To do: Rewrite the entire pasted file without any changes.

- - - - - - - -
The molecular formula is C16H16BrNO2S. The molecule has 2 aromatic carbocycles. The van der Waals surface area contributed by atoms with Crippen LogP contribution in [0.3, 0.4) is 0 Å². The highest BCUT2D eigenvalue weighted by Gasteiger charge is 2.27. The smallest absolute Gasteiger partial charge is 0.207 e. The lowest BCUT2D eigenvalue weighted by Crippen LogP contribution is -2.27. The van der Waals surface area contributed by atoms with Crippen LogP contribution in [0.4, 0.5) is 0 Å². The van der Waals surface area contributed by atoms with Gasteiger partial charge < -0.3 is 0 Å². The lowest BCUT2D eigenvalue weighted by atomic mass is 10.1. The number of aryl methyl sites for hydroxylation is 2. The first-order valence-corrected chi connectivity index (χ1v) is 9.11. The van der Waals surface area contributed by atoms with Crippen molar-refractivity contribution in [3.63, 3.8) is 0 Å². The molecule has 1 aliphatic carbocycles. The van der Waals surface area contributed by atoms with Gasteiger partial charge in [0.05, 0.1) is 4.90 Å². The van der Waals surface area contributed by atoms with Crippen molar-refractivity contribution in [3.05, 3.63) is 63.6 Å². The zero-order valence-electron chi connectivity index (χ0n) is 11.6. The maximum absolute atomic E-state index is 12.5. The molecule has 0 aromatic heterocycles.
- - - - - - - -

The molecular formula is C16H16BrNO2S. The molecule has 2 aromatic carbocycles. The van der Waals surface area contributed by atoms with Crippen LogP contribution in [0.3, 0.4) is 0 Å². The highest BCUT2D eigenvalue weighted by Gasteiger charge is 2.27. The smallest absolute Gasteiger partial charge is 0.207 e. The lowest BCUT2D eigenvalue weighted by Crippen LogP contribution is -2.27. The van der Waals surface area contributed by atoms with Crippen LogP contribution in [0.4, 0.5) is 0 Å². The van der Waals surface area contributed by atoms with Gasteiger partial charge < -0.3 is 0 Å². The lowest BCUT2D eigenvalue weighted by atomic mass is 10.1. The number of aryl methyl sites for hydroxylation is 2. The first-order valence-corrected chi connectivity index (χ1v) is 9.11. The van der Waals surface area contributed by atoms with Crippen molar-refractivity contribution in [3.63, 3.8) is 0 Å². The molecule has 1 aliphatic carbocycles. The van der Waals surface area contributed by atoms with Gasteiger partial charge in [0.05, 0.1) is 4.90 Å². The van der Waals surface area contributed by atoms with Crippen molar-refractivity contribution in [3.05, 3.63) is 63.6 Å². The zero-order valence-electron chi connectivity index (χ0n) is 11.6. The maximum absolute atomic E-state index is 12.5. The molecule has 0 aromatic heterocycles.